Some readers (or journalists) ask me if I have further principles for finding good food which are not outlined in my ethnic dining guide or in An Economist Gets Lunch. Of course I do, though many of them are not easily articulated in the medium of print (some involve scent, for instance, others are about the intangible feel of a place).
Here is one I should have put in the book: Lines are overrated.
Furthermore totally empty restaurants are (often, not always) underrated.
Natasha and I recently took two friends out to a new Bangladeshi restaurant in Arlington, which by the way was spectacular. But as they first walked into the restaurant, they seemed taken aback that the place was empty and indeed it felt more than a bit deserted, as if no one had eaten there for days.
I showed no sign of wishing to leave.
Here is the logic. Let’s say a restaurant allows a line to form outside the door. Why don’t they just raise their prices? Well, for one thing the line, and the accompanying difficulty of getting a reservation, is a way of marketing the restaurant to potential customers. Which means the place needs marketing in some manner, which means its audience is in some way not so well-informed about where they ought to be eating. They tend to be trendy people who follow…lines. Conformists, in other words.
A lot of places with lines are quite good but when they fall they fall hard. In the meantime, the presence of a line indicates the place extracts consumer surplus in some fairly inefficient ways, so why should you go, especially if you are not a conformist? I recall the wise words of my undergraduate differential equations teacher, Professor Lim, who once averred “I don’t want in line.”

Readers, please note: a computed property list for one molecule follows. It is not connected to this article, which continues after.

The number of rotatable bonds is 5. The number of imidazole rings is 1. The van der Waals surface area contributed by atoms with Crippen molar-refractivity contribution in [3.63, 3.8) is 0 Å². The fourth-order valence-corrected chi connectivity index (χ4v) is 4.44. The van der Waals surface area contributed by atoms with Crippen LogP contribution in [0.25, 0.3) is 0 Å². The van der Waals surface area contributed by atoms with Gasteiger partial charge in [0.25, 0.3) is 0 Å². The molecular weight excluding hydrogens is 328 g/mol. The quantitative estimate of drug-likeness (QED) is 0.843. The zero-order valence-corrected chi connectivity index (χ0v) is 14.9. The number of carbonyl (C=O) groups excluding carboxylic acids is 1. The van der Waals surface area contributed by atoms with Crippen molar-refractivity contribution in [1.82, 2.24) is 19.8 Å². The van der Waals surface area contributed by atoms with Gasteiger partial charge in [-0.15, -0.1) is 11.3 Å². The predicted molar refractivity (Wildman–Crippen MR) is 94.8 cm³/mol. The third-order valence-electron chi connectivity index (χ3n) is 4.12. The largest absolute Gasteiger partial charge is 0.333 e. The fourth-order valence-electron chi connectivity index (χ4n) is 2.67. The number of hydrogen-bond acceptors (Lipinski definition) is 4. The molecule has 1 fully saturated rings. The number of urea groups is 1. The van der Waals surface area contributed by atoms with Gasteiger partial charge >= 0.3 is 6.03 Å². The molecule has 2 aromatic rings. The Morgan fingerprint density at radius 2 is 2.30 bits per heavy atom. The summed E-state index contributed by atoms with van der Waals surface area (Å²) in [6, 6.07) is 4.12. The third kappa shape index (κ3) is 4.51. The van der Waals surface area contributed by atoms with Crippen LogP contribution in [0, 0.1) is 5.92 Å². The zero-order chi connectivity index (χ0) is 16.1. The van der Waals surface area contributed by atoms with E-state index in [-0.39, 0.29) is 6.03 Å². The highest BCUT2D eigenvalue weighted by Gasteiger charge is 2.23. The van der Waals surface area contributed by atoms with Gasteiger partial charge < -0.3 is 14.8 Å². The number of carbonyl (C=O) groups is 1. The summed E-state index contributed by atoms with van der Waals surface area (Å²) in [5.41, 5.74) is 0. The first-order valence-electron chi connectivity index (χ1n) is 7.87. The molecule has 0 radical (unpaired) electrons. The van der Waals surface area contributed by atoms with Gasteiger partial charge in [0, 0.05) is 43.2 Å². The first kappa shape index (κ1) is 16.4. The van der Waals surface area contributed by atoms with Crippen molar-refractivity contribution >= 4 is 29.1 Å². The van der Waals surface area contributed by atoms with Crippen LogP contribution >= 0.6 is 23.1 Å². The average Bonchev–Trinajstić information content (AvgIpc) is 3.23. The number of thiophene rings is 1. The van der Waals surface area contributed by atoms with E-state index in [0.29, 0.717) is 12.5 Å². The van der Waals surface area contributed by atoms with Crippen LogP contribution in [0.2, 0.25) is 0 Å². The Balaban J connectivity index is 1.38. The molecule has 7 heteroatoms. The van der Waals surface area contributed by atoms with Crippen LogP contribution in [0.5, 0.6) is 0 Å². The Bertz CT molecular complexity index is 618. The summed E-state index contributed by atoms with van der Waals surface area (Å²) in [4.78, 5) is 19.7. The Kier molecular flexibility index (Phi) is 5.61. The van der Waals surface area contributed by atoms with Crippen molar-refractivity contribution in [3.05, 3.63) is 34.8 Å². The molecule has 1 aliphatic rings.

What about a totally empty, deserted restaurant? Well, it depends on ethnicity. If it’s an Ethiopian place, it means everyone is coming much later. Go anyway, and enjoy the personal attention you get.
What about an Afghani or Pakistani place or for that matter a Haitian place? They may make their livings doing catering or weddings. In those cases, emptiness is often a sign of quality. It means they make their food for truly demanding customers who demand the best for ceremonial purposes. It means they have not learned how to sell out or dumb down their food, and they just don’t have enough compatriots in the neighborhood to put many people in the seats on a regular basis (for these reasons, emptiness is not a good sign in say the Eden Center, where the number of Vietnamese diners is quite high, or say in Mexican restaurants on Kedzie street in Chicago, and so on). Very often empty restaurants come from cultures where consumption is intensely seasonally cyclical, and that is positively correlated with food quality.
Purveyors of empty restaurants are also Adam Smith’s classic overconfident, delusional entrepreneurs. That’s who I want cooking for me, as most great food is not in fact that profitable.